What It's Like to Be a Medical Scribe

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A medical student talks about what it was like to be a medical scribe and how it helped prepare him for medical school.

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Clay Downey

Clay Downey

Undergraduate: James Madison University, 2010
Major: Business-Marketing
Post-bacc: Virginia Commonwealth University
Medical school: Virginia Commonwealth University School of Medicine, 2017

The medical scribe profession is an emerging field that some medical school applicants pursue while in college or during a gap year. The benefits of being a medical scribe include gaining more experience in a medically related environment, earning income to pay off loans, saving money for medical school, and shadowing physicians while working closely alongside them.

What does a medical scribe do?

As a scribe, I was responsible for taking notes during a patient interview, writing up the encounter on a medical chart, and assisting with the flow of patients through the emergency department.

On a given day, I was scheduled to work with a single health care provider for the entire shift. After taking notes from the patient interview, if time permitted, I would enter the history of present illness (HPI), review of systems, and document physician dictated notes such as the physical exam, differential diagnoses, and progress notes.

There were also a number of small duties to manage at various times throughout the visit, such as calling consults and obtaining medical records from other facilities. The ultimate goal is to improve physician productivity by allowing them to focus on the medical decision making, thereby improving patient flow and overall outcomes.

How did you find out about medical scribing?

I found out about scribing from my undergraduate academic adviser. I received an email regarding an open position at a hospital about an hour away from my house. I applied but didn’t get the job. I then researched other programs in my area and was surprised to find a few located closer to my house. I applied to another program and was accepted.

How long did it take to be trained?

Once I was hired, there was a lengthy orientation session to teach the basics of the computer program our hospital used for electronic medical records (EMRs), the layout of a note, and how to write an HPI.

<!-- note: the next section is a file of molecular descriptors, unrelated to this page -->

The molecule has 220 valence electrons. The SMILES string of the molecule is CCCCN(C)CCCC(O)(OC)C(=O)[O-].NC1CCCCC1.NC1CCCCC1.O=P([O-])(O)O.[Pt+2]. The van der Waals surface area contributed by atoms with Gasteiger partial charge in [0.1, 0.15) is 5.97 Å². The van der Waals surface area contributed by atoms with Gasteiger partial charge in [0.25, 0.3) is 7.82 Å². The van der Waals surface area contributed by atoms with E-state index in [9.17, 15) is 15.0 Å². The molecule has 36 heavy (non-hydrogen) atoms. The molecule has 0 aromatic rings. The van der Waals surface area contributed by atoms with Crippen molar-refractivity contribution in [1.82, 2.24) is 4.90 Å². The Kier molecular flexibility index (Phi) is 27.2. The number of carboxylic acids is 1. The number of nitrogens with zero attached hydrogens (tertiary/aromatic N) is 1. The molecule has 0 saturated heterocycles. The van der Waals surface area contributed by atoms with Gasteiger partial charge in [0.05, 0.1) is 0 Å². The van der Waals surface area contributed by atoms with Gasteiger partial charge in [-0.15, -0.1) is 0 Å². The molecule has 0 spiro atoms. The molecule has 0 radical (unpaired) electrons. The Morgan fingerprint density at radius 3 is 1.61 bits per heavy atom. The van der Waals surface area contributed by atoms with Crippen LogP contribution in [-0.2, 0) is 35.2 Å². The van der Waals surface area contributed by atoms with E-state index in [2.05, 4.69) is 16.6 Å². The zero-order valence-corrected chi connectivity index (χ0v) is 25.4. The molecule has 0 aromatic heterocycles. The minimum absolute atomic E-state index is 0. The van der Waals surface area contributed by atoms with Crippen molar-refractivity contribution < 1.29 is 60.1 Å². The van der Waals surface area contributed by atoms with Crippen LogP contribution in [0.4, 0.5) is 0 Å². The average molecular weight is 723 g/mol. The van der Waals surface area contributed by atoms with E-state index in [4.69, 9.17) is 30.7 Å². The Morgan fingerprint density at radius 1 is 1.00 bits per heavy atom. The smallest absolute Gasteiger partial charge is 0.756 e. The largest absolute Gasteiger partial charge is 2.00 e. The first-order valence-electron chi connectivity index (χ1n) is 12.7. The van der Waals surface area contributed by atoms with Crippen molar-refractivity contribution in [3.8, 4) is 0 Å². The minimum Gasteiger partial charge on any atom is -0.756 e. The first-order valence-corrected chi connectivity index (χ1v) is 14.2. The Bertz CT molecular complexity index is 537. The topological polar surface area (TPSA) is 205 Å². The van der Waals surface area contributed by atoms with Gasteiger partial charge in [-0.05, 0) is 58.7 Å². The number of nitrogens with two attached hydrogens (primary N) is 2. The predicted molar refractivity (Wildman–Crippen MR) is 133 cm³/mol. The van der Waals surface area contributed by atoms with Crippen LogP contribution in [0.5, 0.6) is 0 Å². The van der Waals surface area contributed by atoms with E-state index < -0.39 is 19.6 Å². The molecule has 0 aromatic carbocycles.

After this session, we were required to complete eight to 10 training sessions with another senior trainer. We were paid for all of the sessions (at a slightly lower rate than our base pay), and it took approximately two months from the time I was hired until I was permitted to scribe without supervision.

What is the job market like for scribe positions?

Every year, there are numerous positions that open up, mainly in the fall as senior scribes are entering their respective schools (medical, PA, nursing, M.H.A., etc.). Therefore, we begin hiring new scribes in March or April and continue until September or October. Hiring in the winter months is minimal and dependent on staffing requirements.

How did your experience as a scribe prepare you for applying to medical school?

It prepared me a great deal for both medical school and upper-level undergraduate courses. There is so much that you learn about physiology, anatomy, etc. that can be applied to real life cases. I tend to learn best when I see something in context, so making the connection between the classroom and the emergency room was extremely helpful for me.

In addition, there was an entire class dedicated to the physical exam and how to chart, something that I was intimately familiar with before entering medical school. I continued to work as a scribe through my first year of medical school because it was so beneficial.

Do you have any advice for someone interested in becoming a medical scribe?

I would say go for it, no matter what your level of experience or education. Apply early in undergrad and plan to stick with it for a while.

One of the untold benefits of being a scribe is the connections that you make with the providers you work with that will serve you well in the future. They were always willing to offer advice and assistance in any way possible.

Another piece of advice would be to stay humble. No amount of medical experience was necessary coming into the program, but the best scribes were always the ones who wanted to learn. After all, the medical profession is a continuous learning process, and being a scribe is just a starting point of a lifelong practice.

Finally, act like you really want the job. Don’t be afraid to apply twice, three times, whatever it takes.

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